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New graphene nanotubes could bring faster, microscopic computers

Moore’s law may continue on its unyielding plod to make processors cheaper and faster, and computers may continue to shrink. But some have started to worry that, with the current materials and structures, the graph is going to plane off at some point and we won’t be able to do either.

A team at the University of Nottingham in the United Kingdom report that they may have helped alleviate some of those worries. They report building nanotubes of graphene (a meshwork of only carbon atoms) and sulphur that have shown effective in encapsulating nanoscale—just a few molecules—reactions. Nanoribbons could end up playing a centrol in the concept of nanoswitches, nanoactuators and nanotransistors.

“Nanoribbons—far from being simple flat and linear structures—possess an unprecedented helical twist that changes over time, giving scientists a way of controlling physical properties of the nanoribbon, such as electrical conductivity,” Andrei Khlobystov of the University of Nottingham.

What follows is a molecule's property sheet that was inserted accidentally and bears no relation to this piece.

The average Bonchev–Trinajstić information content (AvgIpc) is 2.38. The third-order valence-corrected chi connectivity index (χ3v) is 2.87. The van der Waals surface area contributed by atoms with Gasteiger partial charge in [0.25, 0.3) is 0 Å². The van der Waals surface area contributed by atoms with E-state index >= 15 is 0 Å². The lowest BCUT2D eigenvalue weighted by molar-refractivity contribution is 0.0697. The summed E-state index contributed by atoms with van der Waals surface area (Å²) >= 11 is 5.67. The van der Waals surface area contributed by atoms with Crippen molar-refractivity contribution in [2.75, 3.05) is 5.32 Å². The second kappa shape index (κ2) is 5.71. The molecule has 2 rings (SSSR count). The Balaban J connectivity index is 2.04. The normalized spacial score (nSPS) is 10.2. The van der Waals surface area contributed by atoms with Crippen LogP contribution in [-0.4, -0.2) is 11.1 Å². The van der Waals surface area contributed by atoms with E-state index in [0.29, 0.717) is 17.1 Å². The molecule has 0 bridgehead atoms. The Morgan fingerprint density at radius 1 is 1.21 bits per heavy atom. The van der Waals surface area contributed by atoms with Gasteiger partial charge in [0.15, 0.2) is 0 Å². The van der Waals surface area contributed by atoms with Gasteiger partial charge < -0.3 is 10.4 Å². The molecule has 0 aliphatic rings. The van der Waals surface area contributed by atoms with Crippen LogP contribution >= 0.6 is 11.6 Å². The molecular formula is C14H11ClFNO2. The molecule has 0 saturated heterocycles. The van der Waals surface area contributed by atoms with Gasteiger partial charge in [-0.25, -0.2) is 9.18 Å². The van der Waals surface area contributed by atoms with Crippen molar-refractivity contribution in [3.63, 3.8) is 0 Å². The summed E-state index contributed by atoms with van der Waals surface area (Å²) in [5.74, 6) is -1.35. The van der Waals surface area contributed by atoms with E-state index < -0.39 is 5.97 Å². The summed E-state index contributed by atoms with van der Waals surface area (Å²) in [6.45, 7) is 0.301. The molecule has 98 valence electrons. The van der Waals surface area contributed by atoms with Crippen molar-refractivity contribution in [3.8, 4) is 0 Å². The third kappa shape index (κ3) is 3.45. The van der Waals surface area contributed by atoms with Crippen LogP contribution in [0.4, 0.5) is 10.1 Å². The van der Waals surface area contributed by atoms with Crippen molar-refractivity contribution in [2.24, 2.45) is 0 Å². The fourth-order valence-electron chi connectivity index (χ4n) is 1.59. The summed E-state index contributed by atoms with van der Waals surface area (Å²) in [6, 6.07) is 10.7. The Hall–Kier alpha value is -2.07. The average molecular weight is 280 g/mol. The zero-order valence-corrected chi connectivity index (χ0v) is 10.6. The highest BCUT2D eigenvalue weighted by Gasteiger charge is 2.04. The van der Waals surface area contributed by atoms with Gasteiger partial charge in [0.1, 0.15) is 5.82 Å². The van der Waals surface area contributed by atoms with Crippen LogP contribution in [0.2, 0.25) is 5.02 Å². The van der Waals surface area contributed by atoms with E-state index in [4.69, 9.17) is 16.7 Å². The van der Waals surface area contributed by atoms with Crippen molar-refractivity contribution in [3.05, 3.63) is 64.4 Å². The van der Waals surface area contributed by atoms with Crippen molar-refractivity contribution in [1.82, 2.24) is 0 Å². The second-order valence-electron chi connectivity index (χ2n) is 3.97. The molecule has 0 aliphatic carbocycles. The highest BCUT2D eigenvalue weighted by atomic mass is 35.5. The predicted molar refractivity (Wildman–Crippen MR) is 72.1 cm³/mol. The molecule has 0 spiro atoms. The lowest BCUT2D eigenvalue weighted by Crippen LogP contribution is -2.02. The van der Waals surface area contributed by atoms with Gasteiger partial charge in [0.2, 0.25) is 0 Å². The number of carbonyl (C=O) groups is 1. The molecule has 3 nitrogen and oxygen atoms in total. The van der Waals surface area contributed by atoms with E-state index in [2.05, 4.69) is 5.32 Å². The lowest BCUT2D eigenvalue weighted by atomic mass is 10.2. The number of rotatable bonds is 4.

The basic idea is that the sulphur atoms, pointed towards the inside of the tube and carrying a charge, would facilitate needed chemical reactions. With the ability to alter and manage a charge differential up and down these tubes we could, theoretically, allow for the movement and shifting one atom at a time, if we developed the proper controls.

To understand the size of a typical nanoribbon, you would have to lay 80,000 of them side by side to reach the width of a human hair.

Nanotube research is still in a relatively early stage, but its potential benefits cannot be denied.

(Image courtesy of WikiCommons)

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